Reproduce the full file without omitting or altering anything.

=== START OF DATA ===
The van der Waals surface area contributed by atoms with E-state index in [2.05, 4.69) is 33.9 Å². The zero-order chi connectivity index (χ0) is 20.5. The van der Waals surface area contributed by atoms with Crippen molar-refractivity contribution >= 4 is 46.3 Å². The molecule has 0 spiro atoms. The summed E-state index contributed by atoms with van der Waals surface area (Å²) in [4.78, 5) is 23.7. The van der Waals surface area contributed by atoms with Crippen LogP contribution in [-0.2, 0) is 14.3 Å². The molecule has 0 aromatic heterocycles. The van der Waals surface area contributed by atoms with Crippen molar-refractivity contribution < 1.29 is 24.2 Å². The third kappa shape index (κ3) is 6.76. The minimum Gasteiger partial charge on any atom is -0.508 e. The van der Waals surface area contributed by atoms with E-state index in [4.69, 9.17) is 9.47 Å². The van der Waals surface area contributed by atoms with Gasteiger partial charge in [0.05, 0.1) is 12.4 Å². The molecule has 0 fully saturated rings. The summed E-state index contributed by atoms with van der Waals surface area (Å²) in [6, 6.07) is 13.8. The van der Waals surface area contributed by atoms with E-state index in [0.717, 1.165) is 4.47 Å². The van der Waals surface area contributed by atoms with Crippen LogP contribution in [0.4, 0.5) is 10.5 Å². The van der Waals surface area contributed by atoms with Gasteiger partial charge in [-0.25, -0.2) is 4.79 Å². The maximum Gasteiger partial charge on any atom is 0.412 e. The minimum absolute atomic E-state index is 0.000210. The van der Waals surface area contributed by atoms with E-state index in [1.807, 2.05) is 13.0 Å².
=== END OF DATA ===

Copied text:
The van der Waals surface area contributed by atoms with E-state index in [2.05, 4.69) is 33.9 Å². The zero-order chi connectivity index (χ0) is 20.5. The van der Waals surface area contributed by atoms with Crippen molar-refractivity contribution >= 4 is 46.3 Å². The molecule has 0 spiro atoms. The summed E-state index contributed by atoms with van der Waals surface area (Å²) in [4.78, 5) is 23.7. The van der Waals surface area contributed by atoms with Crippen LogP contribution in [-0.2, 0) is 14.3 Å². The molecule has 0 aromatic heterocycles. The van der Waals surface area contributed by atoms with Crippen molar-refractivity contribution < 1.29 is 24.2 Å². The third kappa shape index (κ3) is 6.76. The minimum Gasteiger partial charge on any atom is -0.508 e. The van der Waals surface area contributed by atoms with E-state index in [4.69, 9.17) is 9.47 Å². The van der Waals surface area contributed by atoms with Gasteiger partial charge in [0.05, 0.1) is 12.4 Å². The molecule has 0 fully saturated rings. The summed E-state index contributed by atoms with van der Waals surface area (Å²) in [6, 6.07) is 13.8. The van der Waals surface area contributed by atoms with E-state index in [0.717, 1.165) is 4.47 Å². The van der Waals surface area contributed by atoms with Crippen LogP contribution in [0.4, 0.5) is 10.5 Å². The van der Waals surface area contributed by atoms with Gasteiger partial charge in [-0.25, -0.2) is 4.79 Å². The maximum Gasteiger partial charge on any atom is 0.412 e. The minimum absolute atomic E-state index is 0.000210. The van der Waals surface area contributed by atoms with E-state index in [1.807, 2.05) is 13.0 Å².